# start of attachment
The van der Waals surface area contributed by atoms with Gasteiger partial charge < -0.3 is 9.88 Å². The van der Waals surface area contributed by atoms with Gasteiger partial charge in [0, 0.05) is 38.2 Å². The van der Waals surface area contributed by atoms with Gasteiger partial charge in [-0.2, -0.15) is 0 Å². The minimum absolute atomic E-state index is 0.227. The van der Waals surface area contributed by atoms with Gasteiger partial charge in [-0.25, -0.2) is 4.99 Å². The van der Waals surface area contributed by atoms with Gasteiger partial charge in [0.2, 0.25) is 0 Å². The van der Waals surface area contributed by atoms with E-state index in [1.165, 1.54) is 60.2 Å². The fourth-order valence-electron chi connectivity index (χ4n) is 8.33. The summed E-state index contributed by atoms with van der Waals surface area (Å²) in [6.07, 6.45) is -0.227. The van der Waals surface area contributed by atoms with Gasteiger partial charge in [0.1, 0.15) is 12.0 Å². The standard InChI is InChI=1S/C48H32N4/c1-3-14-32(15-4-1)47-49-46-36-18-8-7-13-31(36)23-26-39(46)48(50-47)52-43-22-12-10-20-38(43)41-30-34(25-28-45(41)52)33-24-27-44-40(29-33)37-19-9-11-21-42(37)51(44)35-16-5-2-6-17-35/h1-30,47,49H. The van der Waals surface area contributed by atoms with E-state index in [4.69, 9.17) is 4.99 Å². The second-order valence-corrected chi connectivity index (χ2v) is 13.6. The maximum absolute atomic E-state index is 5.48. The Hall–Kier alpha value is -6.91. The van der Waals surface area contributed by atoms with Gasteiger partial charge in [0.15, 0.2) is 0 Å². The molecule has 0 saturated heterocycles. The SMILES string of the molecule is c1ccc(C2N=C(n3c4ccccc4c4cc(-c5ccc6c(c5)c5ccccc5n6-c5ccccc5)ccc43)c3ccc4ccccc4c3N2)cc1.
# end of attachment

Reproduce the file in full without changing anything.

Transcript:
The van der Waals surface area contributed by atoms with Gasteiger partial charge < -0.3 is 9.88 Å². The van der Waals surface area contributed by atoms with Gasteiger partial charge in [0, 0.05) is 38.2 Å². The van der Waals surface area contributed by atoms with Gasteiger partial charge in [-0.2, -0.15) is 0 Å². The minimum absolute atomic E-state index is 0.227. The van der Waals surface area contributed by atoms with Gasteiger partial charge in [-0.25, -0.2) is 4.99 Å². The van der Waals surface area contributed by atoms with Gasteiger partial charge in [0.2, 0.25) is 0 Å². The van der Waals surface area contributed by atoms with E-state index in [1.165, 1.54) is 60.2 Å². The fourth-order valence-electron chi connectivity index (χ4n) is 8.33. The summed E-state index contributed by atoms with van der Waals surface area (Å²) in [6.07, 6.45) is -0.227. The van der Waals surface area contributed by atoms with Gasteiger partial charge in [0.1, 0.15) is 12.0 Å². The standard InChI is InChI=1S/C48H32N4/c1-3-14-32(15-4-1)47-49-46-36-18-8-7-13-31(36)23-26-39(46)48(50-47)52-43-22-12-10-20-38(43)41-30-34(25-28-45(41)52)33-24-27-44-40(29-33)37-19-9-11-21-42(37)51(44)35-16-5-2-6-17-35/h1-30,47,49H. The van der Waals surface area contributed by atoms with E-state index in [4.69, 9.17) is 4.99 Å². The second-order valence-corrected chi connectivity index (χ2v) is 13.6. The maximum absolute atomic E-state index is 5.48. The Hall–Kier alpha value is -6.91. The van der Waals surface area contributed by atoms with Gasteiger partial charge in [0.15, 0.2) is 0 Å². The molecule has 0 saturated heterocycles. The SMILES string of the molecule is c1ccc(C2N=C(n3c4ccccc4c4cc(-c5ccc6c(c5)c5ccccc5n6-c5ccccc5)ccc43)c3ccc4ccccc4c3N2)cc1.